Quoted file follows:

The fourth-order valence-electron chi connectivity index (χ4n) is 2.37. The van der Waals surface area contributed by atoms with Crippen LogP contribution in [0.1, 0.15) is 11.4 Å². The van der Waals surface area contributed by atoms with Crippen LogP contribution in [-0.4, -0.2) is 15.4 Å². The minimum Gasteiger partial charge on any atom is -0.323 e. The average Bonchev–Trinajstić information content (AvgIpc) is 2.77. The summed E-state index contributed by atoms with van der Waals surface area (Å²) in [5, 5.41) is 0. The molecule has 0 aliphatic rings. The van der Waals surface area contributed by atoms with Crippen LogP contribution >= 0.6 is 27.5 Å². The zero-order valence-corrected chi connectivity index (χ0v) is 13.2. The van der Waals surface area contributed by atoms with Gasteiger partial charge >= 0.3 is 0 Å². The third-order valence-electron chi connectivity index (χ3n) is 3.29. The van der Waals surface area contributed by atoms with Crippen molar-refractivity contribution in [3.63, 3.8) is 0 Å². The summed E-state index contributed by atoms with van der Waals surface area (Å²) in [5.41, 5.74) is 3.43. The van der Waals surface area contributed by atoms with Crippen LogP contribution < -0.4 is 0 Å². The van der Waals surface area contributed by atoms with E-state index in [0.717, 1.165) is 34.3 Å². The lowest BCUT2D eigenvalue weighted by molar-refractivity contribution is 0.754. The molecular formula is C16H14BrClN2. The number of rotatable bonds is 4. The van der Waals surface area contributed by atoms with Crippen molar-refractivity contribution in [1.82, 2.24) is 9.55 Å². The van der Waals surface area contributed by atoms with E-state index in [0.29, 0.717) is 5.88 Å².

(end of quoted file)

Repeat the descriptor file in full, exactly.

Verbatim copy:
The fourth-order valence-electron chi connectivity index (χ4n) is 2.37. The van der Waals surface area contributed by atoms with Crippen LogP contribution in [0.1, 0.15) is 11.4 Å². The van der Waals surface area contributed by atoms with Crippen LogP contribution in [-0.4, -0.2) is 15.4 Å². The minimum Gasteiger partial charge on any atom is -0.323 e. The average Bonchev–Trinajstić information content (AvgIpc) is 2.77. The summed E-state index contributed by atoms with van der Waals surface area (Å²) in [5, 5.41) is 0. The molecule has 0 aliphatic rings. The van der Waals surface area contributed by atoms with Crippen LogP contribution >= 0.6 is 27.5 Å². The zero-order valence-corrected chi connectivity index (χ0v) is 13.2. The van der Waals surface area contributed by atoms with Gasteiger partial charge >= 0.3 is 0 Å². The third-order valence-electron chi connectivity index (χ3n) is 3.29. The van der Waals surface area contributed by atoms with Crippen molar-refractivity contribution in [3.63, 3.8) is 0 Å². The summed E-state index contributed by atoms with van der Waals surface area (Å²) in [5.41, 5.74) is 3.43. The van der Waals surface area contributed by atoms with Crippen LogP contribution < -0.4 is 0 Å². The van der Waals surface area contributed by atoms with E-state index in [0.717, 1.165) is 34.3 Å². The lowest BCUT2D eigenvalue weighted by molar-refractivity contribution is 0.754. The molecular formula is C16H14BrClN2. The number of rotatable bonds is 4. The van der Waals surface area contributed by atoms with Crippen molar-refractivity contribution in [1.82, 2.24) is 9.55 Å². The van der Waals surface area contributed by atoms with E-state index in [0.29, 0.717) is 5.88 Å².